Decision to win was instinctively taken, Washington Sundar recalls Gabba Test

“If you believe in anything, you must be prepared to die for it. Message from Mr. Sundar in his WhatsApp status.

Washington’s father Sundar, a versatile player who was part of the Tamil Nadu squad in the 90s, is his inspiration.

“He’s been through so much in life and he’s so tough he’s shown me the right path,” said the 21-year-old rising star. Sports star the Saturday.

Washington’s performance in the Gabba Test epic is heroic. Three wickets in the opening innings, including Steve Smith, a fluent 62 when India was in the dumps in the opening innings, sacking David Warner and unlucky not to fire Smith in the second inning, and his game change 22 the last day.

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Recalling the decisive moment of Matchday 5 at Gabba, Washington said: “It was a tense day and I watched every ball and at that point I thought if India hit 98 overs for a draw would be huge.

Then India lost counters. “I had my pads and Ajinkya [Rahane] and Rohit [Sharma] started to tease me.

And then it got into the cauldron that Gabba was with India still needing over 60 and the overs were running out.

Washington took us to the heart of the battle when he and Rishabh Pant met for a mid-term conversation.

Sundar spends his time at home in Chennai on his return while enjoying a memorable test no. 301. – SPECIAL ARRANGEMENT

“’Who do you think will play next time,’ Pant asked. “Cummins” responded Washington. Then Pant said, “But he’s already played so many over in that spell,” Washington recalled.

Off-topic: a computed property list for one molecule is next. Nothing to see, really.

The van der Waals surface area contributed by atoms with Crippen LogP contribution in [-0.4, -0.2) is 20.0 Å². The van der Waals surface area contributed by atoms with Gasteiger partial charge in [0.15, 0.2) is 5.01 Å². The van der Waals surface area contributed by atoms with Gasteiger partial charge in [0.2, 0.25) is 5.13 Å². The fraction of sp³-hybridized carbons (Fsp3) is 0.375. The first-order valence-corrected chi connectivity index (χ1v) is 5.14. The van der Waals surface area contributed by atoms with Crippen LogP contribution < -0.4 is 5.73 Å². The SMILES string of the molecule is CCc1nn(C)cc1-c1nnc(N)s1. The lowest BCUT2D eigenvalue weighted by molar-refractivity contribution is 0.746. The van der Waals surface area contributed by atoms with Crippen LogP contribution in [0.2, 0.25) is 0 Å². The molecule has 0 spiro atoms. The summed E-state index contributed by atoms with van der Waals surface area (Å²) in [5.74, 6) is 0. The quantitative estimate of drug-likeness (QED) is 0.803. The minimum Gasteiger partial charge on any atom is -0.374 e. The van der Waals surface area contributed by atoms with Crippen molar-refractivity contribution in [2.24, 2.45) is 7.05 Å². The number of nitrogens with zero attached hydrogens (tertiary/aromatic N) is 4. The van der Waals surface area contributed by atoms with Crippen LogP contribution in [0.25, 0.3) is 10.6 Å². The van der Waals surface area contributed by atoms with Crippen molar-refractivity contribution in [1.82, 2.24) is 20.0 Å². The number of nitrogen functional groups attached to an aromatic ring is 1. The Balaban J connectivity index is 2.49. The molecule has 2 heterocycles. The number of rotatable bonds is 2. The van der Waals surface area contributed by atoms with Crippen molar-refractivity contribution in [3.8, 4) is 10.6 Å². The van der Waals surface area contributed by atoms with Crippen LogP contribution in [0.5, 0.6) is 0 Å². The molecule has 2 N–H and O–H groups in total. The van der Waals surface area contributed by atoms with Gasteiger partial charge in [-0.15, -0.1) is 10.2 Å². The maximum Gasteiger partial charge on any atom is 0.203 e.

The decision to win was “taken instinctively,” Washington said. “There were over 50 points to go and I thought if we could get 25-30 points quickly then Australia would be under pressure and the rest of the points would go easily.

It was really the genesis of India that violated the Gabba fortress.

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Southpaw Washington has decided to counterattack Cummins, Australia’s most powerful weapon. “I knew Cummins would be playing with two bouncers and the rest of the deliveries would be short.”

Cummins landed a short one and Washington, light on his feet and quick with his reflexes, hooked it up for a daring six. The next bale was directed for four and the sluice gates were open again. “The plan worked,” Washington said modestly.

Attacked in the pressure cooker atmosphere, Australia panicked. Washington had decided to change the game.

He admits being a little nervous before the test, after bowling coach B. Arun broke the news that he was playing. “That night, I went to bed around 10:30 p.m., but I couldn’t sleep until 1:30 p.m.”

Once the test started, his composure was back. He played his off-spinners with control, consumed Smith “at one-shot bowling”. Then, Washington 62, having all the languid left-handed grace, oozed quality.

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Washington’s drive through the offside was brilliant against a high-quality offense. And he waved Starc gracefully. “Starc was fast, Japanese Cummins and Hazlewood did it both ways.”

Here Washington brought us a little story about the tour. “I couldn’t find my rhythm at batting, I wasn’t getting the right position of my head and my body during the nets. But suddenly it all fell into place when I practiced during the Sydney test. I wore it to Brisbane.

Asked about the positivity in the Indian camp, Washington said, “Coach Ravi Shastri told us youthful stories about his playing days, and they filled you with conviction.”

There are major goals to be achieved, but Washington wants to continue enjoying his game as he did when he was locked into “ fierce ” battles with his sister Shailaja, also a cricketer, in the backyard of his house or go to the Marina beach where they would have had one go to another with a tennis ball.

While he enjoys the game, the fighting spirit has never left Washington.

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